Stress can be used to determine the patient’s performance and blood pressure during exercise. The results can be used to estimate the likelihood and severity of coronary heart disease. During the test an electrocardiogram is recorded to detect any myocardial ischemia, oxygen deficiency and arrhythmia. The test should be discontinued if any of the following occurs: unexpected cardiac symptoms (chest pain, shortness of breath), significant change in the electrocardiogram, sudden increase in blood pressure, sudden drop in blood pressure.

How is clinical stress test performed?

Usually, the exercise is done on an exercise bike or treadmill. In the test, exercise most frequently lasts for 5 to 15 minutes. To ensure the accuracy of the test results, a sufficient heart rate should be achieved, considering each patient’s age.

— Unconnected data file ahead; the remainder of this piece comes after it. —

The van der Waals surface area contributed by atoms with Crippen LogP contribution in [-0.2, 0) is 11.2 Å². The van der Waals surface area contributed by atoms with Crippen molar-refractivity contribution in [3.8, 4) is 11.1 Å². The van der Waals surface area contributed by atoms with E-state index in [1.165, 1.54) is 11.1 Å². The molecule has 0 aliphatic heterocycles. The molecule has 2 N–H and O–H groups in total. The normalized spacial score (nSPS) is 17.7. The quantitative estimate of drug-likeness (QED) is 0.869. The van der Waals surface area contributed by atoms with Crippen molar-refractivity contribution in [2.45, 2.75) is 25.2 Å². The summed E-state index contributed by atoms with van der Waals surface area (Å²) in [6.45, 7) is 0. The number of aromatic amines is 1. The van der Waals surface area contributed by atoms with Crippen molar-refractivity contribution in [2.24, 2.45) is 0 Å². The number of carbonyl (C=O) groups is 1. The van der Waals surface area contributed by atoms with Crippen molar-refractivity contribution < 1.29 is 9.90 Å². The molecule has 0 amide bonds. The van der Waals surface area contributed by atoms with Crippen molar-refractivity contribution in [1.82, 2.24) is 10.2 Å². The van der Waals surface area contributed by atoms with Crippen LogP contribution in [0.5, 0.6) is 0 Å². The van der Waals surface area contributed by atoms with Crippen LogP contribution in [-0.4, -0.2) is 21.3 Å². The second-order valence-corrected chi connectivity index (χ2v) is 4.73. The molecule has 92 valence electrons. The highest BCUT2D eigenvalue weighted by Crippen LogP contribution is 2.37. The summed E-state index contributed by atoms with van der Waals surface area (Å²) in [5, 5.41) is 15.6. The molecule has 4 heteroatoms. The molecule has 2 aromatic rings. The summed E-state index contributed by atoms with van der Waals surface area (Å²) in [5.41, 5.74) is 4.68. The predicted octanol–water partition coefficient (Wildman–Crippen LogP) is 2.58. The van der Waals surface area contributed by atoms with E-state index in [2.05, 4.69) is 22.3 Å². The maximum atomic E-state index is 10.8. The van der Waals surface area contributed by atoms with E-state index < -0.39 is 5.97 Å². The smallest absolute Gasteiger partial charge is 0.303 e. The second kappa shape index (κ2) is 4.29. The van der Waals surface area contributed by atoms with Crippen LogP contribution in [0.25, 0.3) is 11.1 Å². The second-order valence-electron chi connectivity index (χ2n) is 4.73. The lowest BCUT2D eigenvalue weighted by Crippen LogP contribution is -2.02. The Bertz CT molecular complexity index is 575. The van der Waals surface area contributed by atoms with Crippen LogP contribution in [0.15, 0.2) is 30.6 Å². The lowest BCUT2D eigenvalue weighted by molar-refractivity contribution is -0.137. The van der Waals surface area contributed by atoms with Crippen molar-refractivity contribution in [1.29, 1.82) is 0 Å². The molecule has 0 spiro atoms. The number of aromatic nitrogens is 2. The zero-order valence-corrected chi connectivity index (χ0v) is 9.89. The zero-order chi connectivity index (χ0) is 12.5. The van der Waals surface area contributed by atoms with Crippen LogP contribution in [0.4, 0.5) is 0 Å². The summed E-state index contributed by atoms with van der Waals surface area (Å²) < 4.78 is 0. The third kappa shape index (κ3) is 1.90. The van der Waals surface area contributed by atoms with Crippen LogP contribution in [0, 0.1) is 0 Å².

Before the stress test, the doctor gives the patient clear instructions. It is important to limit the use of coffee and other stimulants before the test. A light breakfast is recommended a few hours before the test. The stress test should not be carried out immediately after eating. A decision must also be made whether the test should take place during the patient’s normal course of treatment, or whether they should discontinue any medications during the test.

In the stress test, the electrodes are attached to the chest like in a normal ECG registration. The difference is that the limb electrodes are attached to the body to ensure that the limb movement does not interfere with the test results. The stress level is raised gradually and stopped when the patient can no longer function, i.e. has reached their peak.

ECG daily recording